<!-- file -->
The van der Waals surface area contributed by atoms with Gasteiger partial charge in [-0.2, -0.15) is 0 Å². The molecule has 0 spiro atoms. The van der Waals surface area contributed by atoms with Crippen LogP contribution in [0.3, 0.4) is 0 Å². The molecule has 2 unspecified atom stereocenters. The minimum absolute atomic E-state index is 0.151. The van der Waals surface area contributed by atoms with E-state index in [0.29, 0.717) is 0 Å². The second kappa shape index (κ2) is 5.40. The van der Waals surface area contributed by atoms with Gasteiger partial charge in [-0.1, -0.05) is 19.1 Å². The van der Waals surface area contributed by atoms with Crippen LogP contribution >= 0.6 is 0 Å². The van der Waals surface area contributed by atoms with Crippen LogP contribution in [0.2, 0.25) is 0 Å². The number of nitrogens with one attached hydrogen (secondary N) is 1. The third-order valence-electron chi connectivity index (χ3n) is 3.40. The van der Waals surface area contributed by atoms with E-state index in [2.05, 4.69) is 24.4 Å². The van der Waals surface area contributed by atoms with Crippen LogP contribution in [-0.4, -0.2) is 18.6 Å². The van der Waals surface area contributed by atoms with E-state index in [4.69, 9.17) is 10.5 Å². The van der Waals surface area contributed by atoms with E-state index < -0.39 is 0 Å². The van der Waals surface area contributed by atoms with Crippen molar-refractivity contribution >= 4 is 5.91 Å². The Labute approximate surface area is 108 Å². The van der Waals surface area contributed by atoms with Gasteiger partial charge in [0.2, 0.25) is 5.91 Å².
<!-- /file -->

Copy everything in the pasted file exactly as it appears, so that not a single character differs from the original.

The van der Waals surface area contributed by atoms with Gasteiger partial charge in [-0.2, -0.15) is 0 Å². The molecule has 0 spiro atoms. The van der Waals surface area contributed by atoms with Crippen LogP contribution in [0.3, 0.4) is 0 Å². The molecule has 2 unspecified atom stereocenters. The minimum absolute atomic E-state index is 0.151. The van der Waals surface area contributed by atoms with E-state index in [0.29, 0.717) is 0 Å². The second kappa shape index (κ2) is 5.40. The van der Waals surface area contributed by atoms with Gasteiger partial charge in [-0.1, -0.05) is 19.1 Å². The van der Waals surface area contributed by atoms with Crippen LogP contribution >= 0.6 is 0 Å². The van der Waals surface area contributed by atoms with Crippen LogP contribution in [0.2, 0.25) is 0 Å². The number of nitrogens with one attached hydrogen (secondary N) is 1. The third-order valence-electron chi connectivity index (χ3n) is 3.40. The van der Waals surface area contributed by atoms with E-state index in [2.05, 4.69) is 24.4 Å². The van der Waals surface area contributed by atoms with Crippen LogP contribution in [-0.4, -0.2) is 18.6 Å². The van der Waals surface area contributed by atoms with E-state index in [4.69, 9.17) is 10.5 Å². The van der Waals surface area contributed by atoms with E-state index < -0.39 is 0 Å². The van der Waals surface area contributed by atoms with Crippen molar-refractivity contribution >= 4 is 5.91 Å². The Labute approximate surface area is 108 Å². The van der Waals surface area contributed by atoms with Gasteiger partial charge in [0.2, 0.25) is 5.91 Å².